A similar fear to that of Martineau’s surfaces today when it comes to gendered spaces. An importance is placed on “women’s agency” in spaces that are traditionally coded “male”, as produced by gender norms. For example, the office or the streets at night. At the same time, there is a fear that this agency could be undermined by including “other” women – black women, brown women, transwomen or poor women. These spaces should be accessible to women, but at the same time, these groups can be easily excluded from having agency in those spaces. Yet when such segmentation exists in a foreign (read: non-European) context, such as the existence of the harem, it is considered highly restrictive. Our perception of liberation or empowerment is heavily informed by the societies we are raised in.
Women of the harem
How did the women who grew up in and around them feel about the harem? Fatima Mernissi (1940-2015) was a prominent Morroccan feminist writer and sociologist. Among her works is the novel Dreams of Trespass (1994), a pseudo-memoir about life in a Moroccan harem. Dreams of Trespass is a fictional account and not a direct observation. By setting the novel in the first person in the manner of a memoir, she allows the reader to occupy the perspective of a child who is learning to navigate the hudud, the barriers of the harem, both the physical and the psychological.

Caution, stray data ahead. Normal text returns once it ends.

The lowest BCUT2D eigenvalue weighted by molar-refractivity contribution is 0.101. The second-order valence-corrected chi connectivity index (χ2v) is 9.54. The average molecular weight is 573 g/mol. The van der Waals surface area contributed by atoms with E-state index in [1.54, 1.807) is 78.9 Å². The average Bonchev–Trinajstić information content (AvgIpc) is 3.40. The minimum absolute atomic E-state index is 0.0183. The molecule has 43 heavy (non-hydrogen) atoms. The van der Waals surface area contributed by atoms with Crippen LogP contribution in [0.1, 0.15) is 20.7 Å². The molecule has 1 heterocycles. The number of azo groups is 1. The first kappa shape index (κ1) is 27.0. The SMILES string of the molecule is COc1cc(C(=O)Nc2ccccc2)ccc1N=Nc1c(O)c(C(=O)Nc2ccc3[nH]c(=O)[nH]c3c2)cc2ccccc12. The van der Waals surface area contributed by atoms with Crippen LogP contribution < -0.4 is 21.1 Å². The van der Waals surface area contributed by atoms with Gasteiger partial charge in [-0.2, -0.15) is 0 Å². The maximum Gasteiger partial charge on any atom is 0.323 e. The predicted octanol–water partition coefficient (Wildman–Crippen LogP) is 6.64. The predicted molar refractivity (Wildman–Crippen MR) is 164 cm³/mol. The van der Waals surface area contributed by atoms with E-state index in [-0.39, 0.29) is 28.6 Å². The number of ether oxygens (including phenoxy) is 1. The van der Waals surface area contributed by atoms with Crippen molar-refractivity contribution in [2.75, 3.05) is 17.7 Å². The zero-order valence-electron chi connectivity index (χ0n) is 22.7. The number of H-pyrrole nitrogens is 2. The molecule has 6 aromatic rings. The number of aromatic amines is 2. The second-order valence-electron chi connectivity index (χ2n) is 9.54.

Within the novel, Mernissi presents the hudud in different, sometimes contradicting ways. In her family’s harem, it is a “definite hudud, protecting the women’s harem from the male strangers and foreigners”. This refers to the physical wall surrounding the harem, defining the harem as an enclosed, protective space. Yet her grandmother’s harem openly defies this definition, as there, there are no physical walls to differentiate spaces. The young Mernissi discovers that rather than physical boundaries, what defined a harem are the invisible frontiers, the boundaries created by ingrained behavior. Anti-slavery activists like Martineau called this the “slavery of the mind” – yet this was not something restricted only to harems, but is true of all spaces, particularly explicitly gendered spaces. Neither Martineau nor Morell are free from this “mental harem”.